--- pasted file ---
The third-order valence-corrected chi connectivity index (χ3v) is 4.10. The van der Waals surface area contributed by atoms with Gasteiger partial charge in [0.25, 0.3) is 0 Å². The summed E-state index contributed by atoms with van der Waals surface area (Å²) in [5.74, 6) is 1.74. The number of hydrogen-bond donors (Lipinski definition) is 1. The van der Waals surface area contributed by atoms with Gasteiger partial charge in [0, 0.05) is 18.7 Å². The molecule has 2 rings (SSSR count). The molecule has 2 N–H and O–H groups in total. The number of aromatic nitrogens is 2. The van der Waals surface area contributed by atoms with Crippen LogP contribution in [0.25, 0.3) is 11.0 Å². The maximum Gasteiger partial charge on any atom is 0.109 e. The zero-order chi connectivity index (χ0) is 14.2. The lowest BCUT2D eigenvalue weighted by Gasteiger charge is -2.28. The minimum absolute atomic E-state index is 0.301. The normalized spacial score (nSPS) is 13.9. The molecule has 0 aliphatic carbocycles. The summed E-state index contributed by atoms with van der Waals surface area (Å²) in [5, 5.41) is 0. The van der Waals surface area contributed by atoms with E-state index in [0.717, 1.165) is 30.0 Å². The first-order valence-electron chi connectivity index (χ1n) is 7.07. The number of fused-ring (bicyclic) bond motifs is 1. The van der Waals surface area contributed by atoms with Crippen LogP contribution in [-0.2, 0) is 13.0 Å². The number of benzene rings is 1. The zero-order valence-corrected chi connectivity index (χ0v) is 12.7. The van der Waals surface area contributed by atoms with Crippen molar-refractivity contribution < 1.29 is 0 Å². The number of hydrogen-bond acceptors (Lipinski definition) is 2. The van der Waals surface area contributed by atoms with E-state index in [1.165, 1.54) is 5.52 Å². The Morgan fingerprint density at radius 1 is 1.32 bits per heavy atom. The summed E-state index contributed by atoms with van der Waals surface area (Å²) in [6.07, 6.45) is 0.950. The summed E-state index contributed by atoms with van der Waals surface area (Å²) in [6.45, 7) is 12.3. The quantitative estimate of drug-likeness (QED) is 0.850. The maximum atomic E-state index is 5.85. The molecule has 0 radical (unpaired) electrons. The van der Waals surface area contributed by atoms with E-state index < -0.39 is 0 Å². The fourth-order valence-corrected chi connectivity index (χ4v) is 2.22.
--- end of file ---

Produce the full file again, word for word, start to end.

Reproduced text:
The third-order valence-corrected chi connectivity index (χ3v) is 4.10. The van der Waals surface area contributed by atoms with Gasteiger partial charge in [0.25, 0.3) is 0 Å². The summed E-state index contributed by atoms with van der Waals surface area (Å²) in [5.74, 6) is 1.74. The number of hydrogen-bond donors (Lipinski definition) is 1. The van der Waals surface area contributed by atoms with Gasteiger partial charge in [0, 0.05) is 18.7 Å². The molecule has 2 rings (SSSR count). The molecule has 2 N–H and O–H groups in total. The number of aromatic nitrogens is 2. The van der Waals surface area contributed by atoms with Crippen LogP contribution in [0.25, 0.3) is 11.0 Å². The maximum Gasteiger partial charge on any atom is 0.109 e. The zero-order chi connectivity index (χ0) is 14.2. The lowest BCUT2D eigenvalue weighted by Gasteiger charge is -2.28. The minimum absolute atomic E-state index is 0.301. The normalized spacial score (nSPS) is 13.9. The molecule has 0 aliphatic carbocycles. The summed E-state index contributed by atoms with van der Waals surface area (Å²) in [5, 5.41) is 0. The van der Waals surface area contributed by atoms with E-state index in [0.717, 1.165) is 30.0 Å². The first-order valence-electron chi connectivity index (χ1n) is 7.07. The number of fused-ring (bicyclic) bond motifs is 1. The van der Waals surface area contributed by atoms with Crippen LogP contribution in [-0.2, 0) is 13.0 Å². The number of benzene rings is 1. The zero-order valence-corrected chi connectivity index (χ0v) is 12.7. The van der Waals surface area contributed by atoms with Crippen molar-refractivity contribution < 1.29 is 0 Å². The number of hydrogen-bond acceptors (Lipinski definition) is 2. The van der Waals surface area contributed by atoms with E-state index in [1.165, 1.54) is 5.52 Å². The Morgan fingerprint density at radius 1 is 1.32 bits per heavy atom. The summed E-state index contributed by atoms with van der Waals surface area (Å²) in [6.07, 6.45) is 0.950. The summed E-state index contributed by atoms with van der Waals surface area (Å²) in [6.45, 7) is 12.3. The quantitative estimate of drug-likeness (QED) is 0.850. The maximum atomic E-state index is 5.85. The molecule has 0 radical (unpaired) electrons. The van der Waals surface area contributed by atoms with E-state index < -0.39 is 0 Å². The fourth-order valence-corrected chi connectivity index (χ4v) is 2.22.